Even before I open my eyes in the morning, when senses are at their dullest, the first thing I’ve been noticing lately is the pungency of ramps. I’m not sure whether it’s my breath, clothes, or skin pores, but I’m guessing that pouring a boiling red pepper broth over wild leeks is enough to trump Febreze freshness.
Did it sound like I was complaining? I’d pickle a truckload of ramps in this way if I could. The smell isn’t anything that Axe and Listerine can’t fix anyway.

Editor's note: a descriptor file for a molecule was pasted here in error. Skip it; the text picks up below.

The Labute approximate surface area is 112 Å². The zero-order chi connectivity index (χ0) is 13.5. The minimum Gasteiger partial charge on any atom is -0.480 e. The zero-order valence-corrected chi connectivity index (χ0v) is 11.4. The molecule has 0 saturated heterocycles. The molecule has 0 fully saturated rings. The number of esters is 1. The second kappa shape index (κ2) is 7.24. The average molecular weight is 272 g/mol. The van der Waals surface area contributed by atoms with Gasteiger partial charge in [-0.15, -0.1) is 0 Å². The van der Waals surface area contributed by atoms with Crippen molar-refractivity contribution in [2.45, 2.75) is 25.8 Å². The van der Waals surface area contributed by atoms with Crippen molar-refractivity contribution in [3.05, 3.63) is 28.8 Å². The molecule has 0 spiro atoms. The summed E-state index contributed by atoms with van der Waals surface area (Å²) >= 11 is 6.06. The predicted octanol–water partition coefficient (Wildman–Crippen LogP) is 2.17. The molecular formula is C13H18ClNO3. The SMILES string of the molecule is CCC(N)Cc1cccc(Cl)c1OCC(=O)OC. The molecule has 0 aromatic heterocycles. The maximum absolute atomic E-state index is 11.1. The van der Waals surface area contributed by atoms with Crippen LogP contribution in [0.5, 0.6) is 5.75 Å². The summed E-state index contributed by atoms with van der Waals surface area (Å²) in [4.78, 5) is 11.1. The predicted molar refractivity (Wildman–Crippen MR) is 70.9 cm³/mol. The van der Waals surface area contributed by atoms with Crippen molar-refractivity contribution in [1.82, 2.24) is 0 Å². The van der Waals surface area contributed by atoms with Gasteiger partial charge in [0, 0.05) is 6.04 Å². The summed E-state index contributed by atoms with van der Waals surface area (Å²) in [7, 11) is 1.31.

The sweet, sour, and spicy pickling brine retains the crispness of the ramps from leaves to bulb. Most of the heat comes from shichimi togarashi, an aromatic Japanese seasoning comprised of seven ingredients. The particular blend I used, one of many variations, had orange peel, black and white sesame seeds, red peppers, sansho (better known as Sichuan peppercorns), ginger, and seaweed.
As fiery as the Korean crushed red pepper (gochugaru) looks, it’s actually rather sweet. It gives the pickling brine a menacing kimchi-red hue even if it barely adds any heat. Any of the milder ground red peppers, such as unsmoked Spanish paprika, will do in a pinch.